The willingness of Warburg Pincus to re-up on the $260-billion AUM manager of RIA and 401(k) assets means Hellman Friedman can de-risk and crank up growth.
Brooke’s Note: It feels like an RIA milestone that a company with a private-company valuation of $7.3 billion is passing up the opportunity to do an IPO in a hot IPO market. Consider that Focus Financial has a market cap of $3.3 billion and Envestnet is at $3.8 billion. So Edelman Financial Engines is worth more than both combined based on this raise. But there are good reasons to stay private if you are growing well and have the funds to keep growing. The owners of the venture — especially Warburg Pincus — seem to see it that way. But they likely have Larry Raffone and Ric Edelman on their side. Each man lived as CEO of a public company and knows the benefits are overrated and the hazards are real. Sometimes private equity feels like a greater fool exercise where one PE firm is offloading a firm onto another before closing ranks to sell to a barely-comprehending public. This deal feels like an insider liking what they are privy to under the hood and doubling down — probably a very positive proxy for the broader business of fiduciary wealth management under a big RIA.
Edelman Financial Engines dodged a bullet–the red tape of an IPO– by attracting a Warburg Pincus investment that could be $730 million, or 10% of the company’s total value, analysts say.
Edelman Founder Ric Edelman confirmed that owners, including himself and Hellman & Friedman, sold pro-rata amounts to Warburg in this round based on their current stake percentages.
Edelman said in an email he’s not stepping down and is still involved in the business.
Edelman Financial Engines president and CEO Larry Raffone, said the new investment from Warburg Pincus and Hellman & Friedman’s continued support “demonstrates the abundance of opportunity ahead for our business.”
“Our record growth in 2020 created momentum that has continued into 2021. We are well-positioned and excited to take advantage of the opportunities in front us and to fulfill our long-term vision of helping more Americans meet all their financial goals,” he adds.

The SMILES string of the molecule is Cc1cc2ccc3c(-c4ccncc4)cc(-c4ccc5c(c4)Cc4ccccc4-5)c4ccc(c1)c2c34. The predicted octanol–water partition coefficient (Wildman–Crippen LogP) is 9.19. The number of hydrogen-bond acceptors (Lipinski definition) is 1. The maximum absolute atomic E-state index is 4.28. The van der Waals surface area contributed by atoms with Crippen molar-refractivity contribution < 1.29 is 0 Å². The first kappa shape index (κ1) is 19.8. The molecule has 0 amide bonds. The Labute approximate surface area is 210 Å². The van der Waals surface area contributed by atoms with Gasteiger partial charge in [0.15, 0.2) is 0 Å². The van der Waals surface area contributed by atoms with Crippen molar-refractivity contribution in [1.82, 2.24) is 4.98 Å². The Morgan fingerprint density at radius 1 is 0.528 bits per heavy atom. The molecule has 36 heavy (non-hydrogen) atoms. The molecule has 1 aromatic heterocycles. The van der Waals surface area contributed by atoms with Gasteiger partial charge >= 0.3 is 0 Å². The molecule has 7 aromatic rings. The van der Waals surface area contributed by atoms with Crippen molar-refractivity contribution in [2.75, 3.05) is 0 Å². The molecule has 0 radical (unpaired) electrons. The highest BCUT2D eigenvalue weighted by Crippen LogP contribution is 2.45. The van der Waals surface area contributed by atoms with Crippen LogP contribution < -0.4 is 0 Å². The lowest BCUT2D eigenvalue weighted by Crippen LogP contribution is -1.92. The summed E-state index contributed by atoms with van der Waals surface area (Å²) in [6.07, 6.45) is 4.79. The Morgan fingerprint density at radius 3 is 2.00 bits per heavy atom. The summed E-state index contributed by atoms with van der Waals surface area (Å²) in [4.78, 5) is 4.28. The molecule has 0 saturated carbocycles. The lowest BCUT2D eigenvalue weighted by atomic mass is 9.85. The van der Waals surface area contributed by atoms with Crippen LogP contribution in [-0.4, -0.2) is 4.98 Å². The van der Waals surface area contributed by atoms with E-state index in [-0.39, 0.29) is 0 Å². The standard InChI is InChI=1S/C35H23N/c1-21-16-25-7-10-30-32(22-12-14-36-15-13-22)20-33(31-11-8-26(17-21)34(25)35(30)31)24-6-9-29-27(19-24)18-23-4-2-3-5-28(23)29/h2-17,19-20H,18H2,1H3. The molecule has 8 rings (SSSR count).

The New York City private-equity giant is buying private shares based on a $7.3 billion valuation reflective of an initial public offering (IPO) price. That’s a 130% premium over the $3.02-billion valuation used as the basis for Hellman & Friedman’s purchase of a majority stake in 2018.
But over time the purchase price compared to the yield on AUM is less because of the retirement assets, says Dan Seivert, CEO at ECHELON Partners, an RIA investment bank in Manhattan Beach, Calif.
The company now has $260 billion in client assets. Of that amount, 75% or more than $200 billion is in 401(k) accounts for some 1.1 million clients – many of whom the company is working hard to blend in as traditional clients.
“From a purchase price/AUM perspective (yield on AUM) we benchmark this latest investment from Warburg at 2.8% ($7.3 billion/$260 billion ), which interestingly enough is below both Lee Equity’s take private deal in 2012 of 3.2%, and Hellman & Friedman’s majority investment in 2015 which yielded 5.3%.”
Edelman has a ready purpose for the fresh capital. Raffone told Citywire the company is “cautiously optimistic” that it can acquire RIAs.
The private equity investor has a strong reputation in the RIA arena, says David Selig, CEO of Advice Dynamics Partners.
“Warburg Pincus understands our industry as well or better than any top-tier sponsor. Their track record backing solid platforms speak for itself.”
Edelman’s own goal is to take those 401(k) accounts and turn them into wealth management accounts.
Clearly, one of the biggest growth engines is the 401(k) clients who are poised to become retail clients.
However, Edelman Financial Engines acknowledges in its own ADV that the firm must be careful when it comes to rollovers. For instance, the Department of Labor (DOL) just added new rollover restrictions.
The new DOL fiduciary rule, finalized Feb. 16, prevents advisors at RIAs from advising on 401(k) assets in a way that benefits them without engaging in a rigorous exemption process.
In its ADV, the company explains that while it welcomes rollovers, it “does not solicit rollovers from 401(k) plans.
“The firm has strict safeguards in place to ensure that the rollover is in the participant’s best interest.” See: The DOL’s Trump-era reprieve from rollover fiduciary rigor is over with aspects of remedy that might ‘scare the daylights’ out of defense lawyers
The company also acknowledges its own planners have a conflict of interest to recommend a rollover. “A conflict of interest exists for our planners as they have an economic incentive to offer certain advisory services, including recommending rollovers, to clients.”